• No testing aids are permitted during the test session or during breaks. Aids include but are not limited to beepers, pagers, pens, calculators, watch calculators, books, pamphlets, notes, blank sheets of paper, rulers, stereos or radios, telephones or cellular (mobile) phones, stopwatches, watch alarms (including those with flashing lights or alarm sounds), dictionaries, translators, thesauri, personal data assistants (PDAs), and any other electronic or photographic devices or potential aids of any kind.
  • The test administrator will provide you with a booklet of five (5) note boards. If you fill up your note boards during the test, please raise your hand; the administrator will collect the note boards you have and give you replacements. You may not remove the note boards from the testing room during or after the test and you must return them to the administrator after the test.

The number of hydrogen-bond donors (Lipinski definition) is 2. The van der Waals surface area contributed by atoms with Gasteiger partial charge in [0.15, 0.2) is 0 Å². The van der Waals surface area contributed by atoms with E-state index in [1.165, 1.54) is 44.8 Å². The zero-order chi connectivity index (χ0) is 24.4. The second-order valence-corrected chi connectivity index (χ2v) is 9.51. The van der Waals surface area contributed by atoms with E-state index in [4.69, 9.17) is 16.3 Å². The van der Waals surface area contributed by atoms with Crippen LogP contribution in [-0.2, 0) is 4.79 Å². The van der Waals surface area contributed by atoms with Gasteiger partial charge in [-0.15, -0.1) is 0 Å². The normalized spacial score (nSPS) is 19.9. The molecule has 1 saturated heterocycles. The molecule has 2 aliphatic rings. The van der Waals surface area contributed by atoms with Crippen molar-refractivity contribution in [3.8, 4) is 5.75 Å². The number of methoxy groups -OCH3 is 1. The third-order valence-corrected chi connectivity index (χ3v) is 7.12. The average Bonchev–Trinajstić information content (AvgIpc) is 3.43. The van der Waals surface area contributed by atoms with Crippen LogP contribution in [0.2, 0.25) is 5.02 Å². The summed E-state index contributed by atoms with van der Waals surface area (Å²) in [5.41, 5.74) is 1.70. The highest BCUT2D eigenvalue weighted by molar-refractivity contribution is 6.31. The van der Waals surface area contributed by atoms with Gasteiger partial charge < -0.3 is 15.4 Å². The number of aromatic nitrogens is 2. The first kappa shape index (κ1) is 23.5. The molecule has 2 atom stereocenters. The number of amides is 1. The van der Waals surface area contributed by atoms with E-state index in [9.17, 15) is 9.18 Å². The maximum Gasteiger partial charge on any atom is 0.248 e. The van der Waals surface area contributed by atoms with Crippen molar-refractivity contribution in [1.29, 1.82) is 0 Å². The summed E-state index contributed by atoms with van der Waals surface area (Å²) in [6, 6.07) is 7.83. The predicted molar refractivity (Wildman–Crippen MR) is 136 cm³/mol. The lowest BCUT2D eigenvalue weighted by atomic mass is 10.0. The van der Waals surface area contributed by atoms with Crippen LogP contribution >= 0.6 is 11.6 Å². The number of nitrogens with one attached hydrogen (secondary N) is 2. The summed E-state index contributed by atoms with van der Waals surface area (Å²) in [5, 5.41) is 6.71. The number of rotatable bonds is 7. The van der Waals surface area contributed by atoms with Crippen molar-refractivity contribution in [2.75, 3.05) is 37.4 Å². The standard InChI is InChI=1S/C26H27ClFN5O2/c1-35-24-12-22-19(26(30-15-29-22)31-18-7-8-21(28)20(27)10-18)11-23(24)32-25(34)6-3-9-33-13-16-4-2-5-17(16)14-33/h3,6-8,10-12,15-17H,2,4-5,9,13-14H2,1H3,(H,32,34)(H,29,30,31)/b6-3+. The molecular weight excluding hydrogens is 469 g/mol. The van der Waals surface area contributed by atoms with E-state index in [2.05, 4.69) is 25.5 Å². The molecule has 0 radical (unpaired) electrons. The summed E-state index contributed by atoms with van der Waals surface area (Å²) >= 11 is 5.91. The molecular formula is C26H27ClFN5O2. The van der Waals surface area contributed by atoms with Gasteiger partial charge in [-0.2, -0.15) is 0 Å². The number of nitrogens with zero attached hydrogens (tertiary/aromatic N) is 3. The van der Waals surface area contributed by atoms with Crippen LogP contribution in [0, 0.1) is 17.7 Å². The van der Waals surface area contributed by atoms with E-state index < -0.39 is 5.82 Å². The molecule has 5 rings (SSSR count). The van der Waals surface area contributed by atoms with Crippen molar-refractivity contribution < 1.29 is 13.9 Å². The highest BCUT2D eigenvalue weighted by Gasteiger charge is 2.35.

• Testing must begin promptly once you are seated at the computer. The length of your appointment is approximately four hours.
  • Two optional breaks are scheduled during the test administration. If you exceed the time allowed for these breaks, the excess time will automatically be deducted from the time you have to complete the next section of the test.
  • Testing premises are subject to audio/video recording and other monitoring.
  • You may not communicate with anyone about the content of the GMAT exam while the test session is in progress, during any breaks, or after administration of the test.
  • You will not be allowed to eat, drink, or use tobacco in the testing room you may store such items in a locker and use them during breaks.
  • You will not be permitted to leave the testing room without the test administrators permission. You will be required to provide a digital fingerprint and/or palm vein pattern any time you leave or enter the testing room.